Following on the success of his earlier period drama, director Choo Chang-min finally returns to the director’s chair after several years of hiatus to provide his own take on the most popular form of South Korean cinema, the revenge thriller. Taking his own spin on the material, adapted from the novel originally written by Jung Yoo-jung, the film misses more often than not, but still retains enough to really like.
Moving to a remote village, security guard Choi Hyun-su (Ryu Seung-ryong, from “Psychokinesis”) relocates his family after finding the area too expensive for them to live, eventually finding a place on the outskirts of town. While driving home one night, he inadvertently hits and kills the daughter of the wealthy dentist and landowner Oh Seung-je, (Jang Dong-gun, from “The Warrior’s Way”) who goes into a rage at the man, despite being physically and emotionally abusive towards her in the first place. As the authorities try to bring their own legal spin on the incident, Oh decides to do it himself and begins a highly intensive brand of justice against the guilty party, destroying all those around him in the process.
One of the main problems with the film is the fact that there’s simply way too much going on here. Writer/director Chang-min, Lee Yong-yeon and Lee You-pyung’s screenplay was originally quite productive, with the main setup being the revenge against the guilty party for his daughter’s murder. This is a traditional and somewhat fine setup that could’ve provided the film with the proper motivation to where it went later on in the second half. However, the constantly shifting timeline, showing the impact and aftermath on the son, just grows more confusing as this goes along. The nonlinear time-frame doesn’t make any sense and the drama-heavy reasoning for so much of these sequences just becomes numbing after a while, since that’s their main focus. By reigning in the over-the-top characterizations and unneeded additions to the storyline, this wouldn’t be as maddening or as complex as it is, since elements like the scuba-diver best friend raising the abandoned son or the hallucinations through the wheat-fields don’t need to be in the film.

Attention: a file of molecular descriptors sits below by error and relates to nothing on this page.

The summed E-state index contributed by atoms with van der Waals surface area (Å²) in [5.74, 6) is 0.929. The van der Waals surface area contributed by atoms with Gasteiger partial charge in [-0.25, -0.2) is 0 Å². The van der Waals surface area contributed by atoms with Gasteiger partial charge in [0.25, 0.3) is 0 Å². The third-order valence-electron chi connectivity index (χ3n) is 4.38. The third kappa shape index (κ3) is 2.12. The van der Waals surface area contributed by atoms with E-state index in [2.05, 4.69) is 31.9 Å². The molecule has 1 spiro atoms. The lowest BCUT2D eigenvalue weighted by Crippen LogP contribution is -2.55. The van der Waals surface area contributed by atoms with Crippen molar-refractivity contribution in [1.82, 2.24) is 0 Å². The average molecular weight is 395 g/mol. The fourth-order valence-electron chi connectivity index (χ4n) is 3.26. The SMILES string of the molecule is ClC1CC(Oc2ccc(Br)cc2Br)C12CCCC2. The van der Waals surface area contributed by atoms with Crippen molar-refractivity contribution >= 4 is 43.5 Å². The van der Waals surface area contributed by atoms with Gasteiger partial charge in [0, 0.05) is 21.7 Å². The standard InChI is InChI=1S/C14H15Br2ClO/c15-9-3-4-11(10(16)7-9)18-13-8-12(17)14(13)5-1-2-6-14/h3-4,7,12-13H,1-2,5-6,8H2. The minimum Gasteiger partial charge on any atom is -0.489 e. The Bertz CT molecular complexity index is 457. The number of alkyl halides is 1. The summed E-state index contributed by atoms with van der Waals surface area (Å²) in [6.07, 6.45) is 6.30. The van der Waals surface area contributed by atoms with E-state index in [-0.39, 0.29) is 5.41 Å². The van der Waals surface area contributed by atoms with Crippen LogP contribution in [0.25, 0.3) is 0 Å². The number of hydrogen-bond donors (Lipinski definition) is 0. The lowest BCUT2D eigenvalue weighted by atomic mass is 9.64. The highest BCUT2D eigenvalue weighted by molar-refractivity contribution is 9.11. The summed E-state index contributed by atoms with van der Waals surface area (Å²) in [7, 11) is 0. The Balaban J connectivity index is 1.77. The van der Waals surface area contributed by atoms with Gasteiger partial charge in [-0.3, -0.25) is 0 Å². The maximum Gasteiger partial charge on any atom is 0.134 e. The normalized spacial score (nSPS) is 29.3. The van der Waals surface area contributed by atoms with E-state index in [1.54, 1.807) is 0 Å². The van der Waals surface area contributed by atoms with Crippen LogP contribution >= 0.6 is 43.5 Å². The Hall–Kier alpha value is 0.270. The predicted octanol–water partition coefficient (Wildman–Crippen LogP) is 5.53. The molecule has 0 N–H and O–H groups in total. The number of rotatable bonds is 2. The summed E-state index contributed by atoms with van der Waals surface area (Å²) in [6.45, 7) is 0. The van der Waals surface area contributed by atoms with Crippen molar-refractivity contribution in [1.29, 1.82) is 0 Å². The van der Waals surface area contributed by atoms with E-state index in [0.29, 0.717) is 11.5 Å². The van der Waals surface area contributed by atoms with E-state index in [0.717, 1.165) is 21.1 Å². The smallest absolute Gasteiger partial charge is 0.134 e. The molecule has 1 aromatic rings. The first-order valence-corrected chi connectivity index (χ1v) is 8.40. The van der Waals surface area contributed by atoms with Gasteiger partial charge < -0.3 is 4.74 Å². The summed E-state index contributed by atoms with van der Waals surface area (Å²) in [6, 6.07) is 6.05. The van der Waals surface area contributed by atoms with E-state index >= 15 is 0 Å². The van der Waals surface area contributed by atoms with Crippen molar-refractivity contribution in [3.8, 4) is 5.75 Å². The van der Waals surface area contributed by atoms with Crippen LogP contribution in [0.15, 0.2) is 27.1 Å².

Likewise, director Chang-min goes overboard with too many extraneous supernatural influences in the film that are completely mishandled. There’s simply no reason to include them at all, turning what could’ve been creepy scenes of the girl appearing out of nowhere into the standard guilty-conscious manifestations which are incredibly cliche. Moreover, the supernatural explanations introduced here go against the humanity present in the rest of the storyline. The initial setup of the area being cursed and potentially haunted offer up no real purpose for the more dramatic aspects that are presented later on. These mystical elements introduced could’ve been played up more, had the film gone for a more outright horror scenario, yet instead, they are overkill that doesn’t belong. In the end, these supernatural elements end up further clouding up the storyline. All told, these excessive elements simply make “Seven Years” far longer than it really should be.
However, the film does have some positive aspects. The real start of the film is cinematographer Ha Kyoung-ho, which is absolutely stellar. The misty, small-town lake-side community is captured incredibly well here, creating a gloomy atmosphere that matches the despair of the characters’ lives on-screen. The night-time scenes around the lake during the fateful night are spectacularly chilling, creating the perfect environment for such an incident to occur, as it’s nearly impossible to tell what’s going on. The revenge at the end is also quite impactful. Bringing the dam into play in grand fashion, the complicated and somewhat improbable, yet still overly brutal brawling in the facility, that requires the exact timing to fully play out, is quite fun. This action-packed goes about rather nicely with the typical Korean flair for the mixture of brutality and pathos that’s become a part of the country’s hallmark.
While “Seven Years of Night” isn’t up to the gold state of most South Korean revenge/thrillers, the film still has enough to like overall that it serves as a worthy if an unnecessary addition to the genre. Give this a chance if you’re into this style or have checked out the others and want something new, while less-impressed film goers should dive in only after giving the mainstays a chance first.